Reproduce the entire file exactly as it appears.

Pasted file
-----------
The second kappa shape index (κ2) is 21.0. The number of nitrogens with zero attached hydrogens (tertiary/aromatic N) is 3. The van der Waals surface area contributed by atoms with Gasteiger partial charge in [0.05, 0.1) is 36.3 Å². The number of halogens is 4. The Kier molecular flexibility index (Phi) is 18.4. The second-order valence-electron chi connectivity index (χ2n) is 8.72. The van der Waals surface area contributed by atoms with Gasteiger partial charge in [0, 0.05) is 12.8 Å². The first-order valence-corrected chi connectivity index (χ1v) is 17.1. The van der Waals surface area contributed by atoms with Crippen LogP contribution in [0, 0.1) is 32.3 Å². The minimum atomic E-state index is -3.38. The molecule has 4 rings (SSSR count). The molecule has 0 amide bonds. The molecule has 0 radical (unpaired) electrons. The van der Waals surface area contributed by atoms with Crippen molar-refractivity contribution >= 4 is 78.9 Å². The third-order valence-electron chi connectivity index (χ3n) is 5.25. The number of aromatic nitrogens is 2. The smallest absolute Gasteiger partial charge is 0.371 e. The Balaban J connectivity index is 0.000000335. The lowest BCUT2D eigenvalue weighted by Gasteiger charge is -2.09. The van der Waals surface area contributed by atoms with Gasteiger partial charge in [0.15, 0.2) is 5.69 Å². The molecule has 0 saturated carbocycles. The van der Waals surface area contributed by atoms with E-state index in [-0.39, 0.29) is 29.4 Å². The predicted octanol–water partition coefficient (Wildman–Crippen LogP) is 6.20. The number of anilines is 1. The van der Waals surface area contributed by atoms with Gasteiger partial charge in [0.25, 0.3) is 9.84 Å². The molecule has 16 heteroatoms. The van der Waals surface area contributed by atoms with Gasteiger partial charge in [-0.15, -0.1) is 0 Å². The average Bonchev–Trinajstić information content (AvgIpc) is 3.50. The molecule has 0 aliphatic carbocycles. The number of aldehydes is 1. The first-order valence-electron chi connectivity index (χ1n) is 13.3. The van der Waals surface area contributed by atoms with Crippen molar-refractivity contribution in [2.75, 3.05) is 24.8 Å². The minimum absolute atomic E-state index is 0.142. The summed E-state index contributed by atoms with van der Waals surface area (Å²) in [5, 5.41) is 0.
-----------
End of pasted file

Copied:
The second kappa shape index (κ2) is 21.0. The number of nitrogens with zero attached hydrogens (tertiary/aromatic N) is 3. The van der Waals surface area contributed by atoms with Gasteiger partial charge in [0.05, 0.1) is 36.3 Å². The number of halogens is 4. The Kier molecular flexibility index (Phi) is 18.4. The second-order valence-electron chi connectivity index (χ2n) is 8.72. The van der Waals surface area contributed by atoms with Gasteiger partial charge in [0, 0.05) is 12.8 Å². The first-order valence-corrected chi connectivity index (χ1v) is 17.1. The van der Waals surface area contributed by atoms with Crippen LogP contribution in [0, 0.1) is 32.3 Å². The minimum atomic E-state index is -3.38. The molecule has 4 rings (SSSR count). The molecule has 0 amide bonds. The molecule has 0 radical (unpaired) electrons. The van der Waals surface area contributed by atoms with Crippen molar-refractivity contribution >= 4 is 78.9 Å². The third-order valence-electron chi connectivity index (χ3n) is 5.25. The number of aromatic nitrogens is 2. The smallest absolute Gasteiger partial charge is 0.371 e. The Balaban J connectivity index is 0.000000335. The lowest BCUT2D eigenvalue weighted by Gasteiger charge is -2.09. The van der Waals surface area contributed by atoms with Gasteiger partial charge in [0.15, 0.2) is 5.69 Å². The molecule has 0 saturated carbocycles. The van der Waals surface area contributed by atoms with E-state index in [-0.39, 0.29) is 29.4 Å². The predicted octanol–water partition coefficient (Wildman–Crippen LogP) is 6.20. The number of anilines is 1. The van der Waals surface area contributed by atoms with Gasteiger partial charge in [0.25, 0.3) is 9.84 Å². The molecule has 16 heteroatoms. The van der Waals surface area contributed by atoms with Gasteiger partial charge in [-0.15, -0.1) is 0 Å². The average Bonchev–Trinajstić information content (AvgIpc) is 3.50. The molecule has 0 aliphatic carbocycles. The number of aldehydes is 1. The first-order valence-electron chi connectivity index (χ1n) is 13.3. The van der Waals surface area contributed by atoms with Crippen molar-refractivity contribution in [2.75, 3.05) is 24.8 Å². The minimum absolute atomic E-state index is 0.142. The summed E-state index contributed by atoms with van der Waals surface area (Å²) in [5, 5.41) is 0.